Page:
Firefighter study into cancer links with toxic chemicals
A STUDY into links between firefighting, contaminants and cancer will be completed in the next few days as part of a campaign aimed at changing the law.
The Fire Brigades Union (FBU) and the University of Central Lancashire are conducting the research to establish any links between firefighting and a host of diseases.
The project aims to understand how firemen and women encounter contaminants and how protective equipment is used.
Every fire contains a mixture of toxic chemicals and the FBU says research suggests firefighters are more likely to develop cancer and other illnesses.
When firefighters in countries including parts of the United States, Canada and Australia develop cancer, the disease is automatically presumed to be linked to their exposure to contaminants through their work, said the FBU.
General secretary Matt Wrack said: “Tragically it is commonplace to hear about firefighters or former firefighters suffering from cancer and other illnesses.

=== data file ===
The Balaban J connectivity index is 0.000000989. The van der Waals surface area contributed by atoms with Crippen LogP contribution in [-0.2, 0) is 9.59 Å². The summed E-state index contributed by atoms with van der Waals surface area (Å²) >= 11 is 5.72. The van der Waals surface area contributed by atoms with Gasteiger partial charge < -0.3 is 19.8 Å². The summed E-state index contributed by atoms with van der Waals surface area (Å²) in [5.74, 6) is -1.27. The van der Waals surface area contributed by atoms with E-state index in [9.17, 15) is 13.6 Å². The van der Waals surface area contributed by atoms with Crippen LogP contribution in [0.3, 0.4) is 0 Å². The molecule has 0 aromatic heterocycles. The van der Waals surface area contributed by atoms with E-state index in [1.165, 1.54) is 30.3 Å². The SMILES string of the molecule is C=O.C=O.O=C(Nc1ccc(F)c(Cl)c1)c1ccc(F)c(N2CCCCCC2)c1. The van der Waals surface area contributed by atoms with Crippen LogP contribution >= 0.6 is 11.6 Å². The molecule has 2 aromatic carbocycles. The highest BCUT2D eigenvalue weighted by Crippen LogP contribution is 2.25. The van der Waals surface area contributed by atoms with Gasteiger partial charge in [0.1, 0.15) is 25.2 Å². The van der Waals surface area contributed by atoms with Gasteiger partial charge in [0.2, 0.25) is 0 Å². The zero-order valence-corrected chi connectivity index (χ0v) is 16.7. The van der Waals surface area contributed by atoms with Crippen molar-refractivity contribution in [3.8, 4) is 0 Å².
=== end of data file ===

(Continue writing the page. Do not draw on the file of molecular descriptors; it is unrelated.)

“In many other parts of the world this is presumed in legislation to be linked to the toxic contaminants they encounter as firefighters, but in the UK that’s not the case.
“We need UK-based evidence that firefighting can cause serious longterm health damage so that we can attempt to minimise contamination.
“We need to figure out what’s going wrong with current decontamination practices to stop people from getting ill in the first place. Firefighters risk their own safety every day as it is they shouldn’t carry that risk for the rest of their lives.”
The survey ends on January 5.